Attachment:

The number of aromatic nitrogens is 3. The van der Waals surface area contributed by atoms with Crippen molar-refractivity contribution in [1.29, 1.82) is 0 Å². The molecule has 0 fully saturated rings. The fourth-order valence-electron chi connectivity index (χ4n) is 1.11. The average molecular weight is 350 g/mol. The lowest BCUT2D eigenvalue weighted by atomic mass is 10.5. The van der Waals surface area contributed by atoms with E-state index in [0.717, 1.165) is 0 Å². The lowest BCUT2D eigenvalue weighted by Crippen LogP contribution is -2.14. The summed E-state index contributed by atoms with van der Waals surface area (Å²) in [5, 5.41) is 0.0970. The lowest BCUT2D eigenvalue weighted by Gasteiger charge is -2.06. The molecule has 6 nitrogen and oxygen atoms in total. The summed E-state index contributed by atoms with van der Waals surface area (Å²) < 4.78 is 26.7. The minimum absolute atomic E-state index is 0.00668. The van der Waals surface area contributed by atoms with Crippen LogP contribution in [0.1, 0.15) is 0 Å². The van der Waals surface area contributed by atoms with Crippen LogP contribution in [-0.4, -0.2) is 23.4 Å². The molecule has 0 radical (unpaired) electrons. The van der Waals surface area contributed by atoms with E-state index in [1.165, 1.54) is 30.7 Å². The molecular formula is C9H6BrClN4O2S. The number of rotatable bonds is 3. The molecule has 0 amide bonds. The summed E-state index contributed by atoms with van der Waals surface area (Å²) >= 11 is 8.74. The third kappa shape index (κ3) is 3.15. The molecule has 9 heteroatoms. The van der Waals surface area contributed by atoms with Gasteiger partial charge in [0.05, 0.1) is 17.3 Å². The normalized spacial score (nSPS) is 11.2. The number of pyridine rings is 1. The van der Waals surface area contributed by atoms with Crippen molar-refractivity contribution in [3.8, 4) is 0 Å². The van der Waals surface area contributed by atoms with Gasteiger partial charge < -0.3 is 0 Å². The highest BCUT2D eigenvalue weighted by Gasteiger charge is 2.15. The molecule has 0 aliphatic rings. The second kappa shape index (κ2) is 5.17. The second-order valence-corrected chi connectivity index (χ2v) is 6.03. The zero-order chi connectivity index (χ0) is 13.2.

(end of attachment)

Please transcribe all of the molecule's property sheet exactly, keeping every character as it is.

The number of aromatic nitrogens is 3. The van der Waals surface area contributed by atoms with Crippen molar-refractivity contribution in [1.29, 1.82) is 0 Å². The molecule has 0 fully saturated rings. The fourth-order valence-electron chi connectivity index (χ4n) is 1.11. The average molecular weight is 350 g/mol. The lowest BCUT2D eigenvalue weighted by atomic mass is 10.5. The van der Waals surface area contributed by atoms with E-state index in [0.717, 1.165) is 0 Å². The lowest BCUT2D eigenvalue weighted by Crippen LogP contribution is -2.14. The summed E-state index contributed by atoms with van der Waals surface area (Å²) in [5, 5.41) is 0.0970. The lowest BCUT2D eigenvalue weighted by Gasteiger charge is -2.06. The molecule has 6 nitrogen and oxygen atoms in total. The summed E-state index contributed by atoms with van der Waals surface area (Å²) < 4.78 is 26.7. The minimum absolute atomic E-state index is 0.00668. The van der Waals surface area contributed by atoms with Crippen LogP contribution in [0.1, 0.15) is 0 Å². The van der Waals surface area contributed by atoms with Crippen LogP contribution in [-0.4, -0.2) is 23.4 Å². The molecule has 0 radical (unpaired) electrons. The van der Waals surface area contributed by atoms with E-state index in [1.165, 1.54) is 30.7 Å². The molecular formula is C9H6BrClN4O2S. The number of rotatable bonds is 3. The molecule has 0 amide bonds. The summed E-state index contributed by atoms with van der Waals surface area (Å²) >= 11 is 8.74. The third kappa shape index (κ3) is 3.15. The molecule has 9 heteroatoms. The van der Waals surface area contributed by atoms with Gasteiger partial charge in [0.05, 0.1) is 17.3 Å². The normalized spacial score (nSPS) is 11.2. The number of pyridine rings is 1. The van der Waals surface area contributed by atoms with Crippen molar-refractivity contribution in [3.8, 4) is 0 Å². The van der Waals surface area contributed by atoms with Gasteiger partial charge < -0.3 is 0 Å². The highest BCUT2D eigenvalue weighted by Gasteiger charge is 2.15. The molecule has 0 aliphatic rings. The second kappa shape index (κ2) is 5.17. The second-order valence-corrected chi connectivity index (χ2v) is 6.03. The zero-order chi connectivity index (χ0) is 13.2.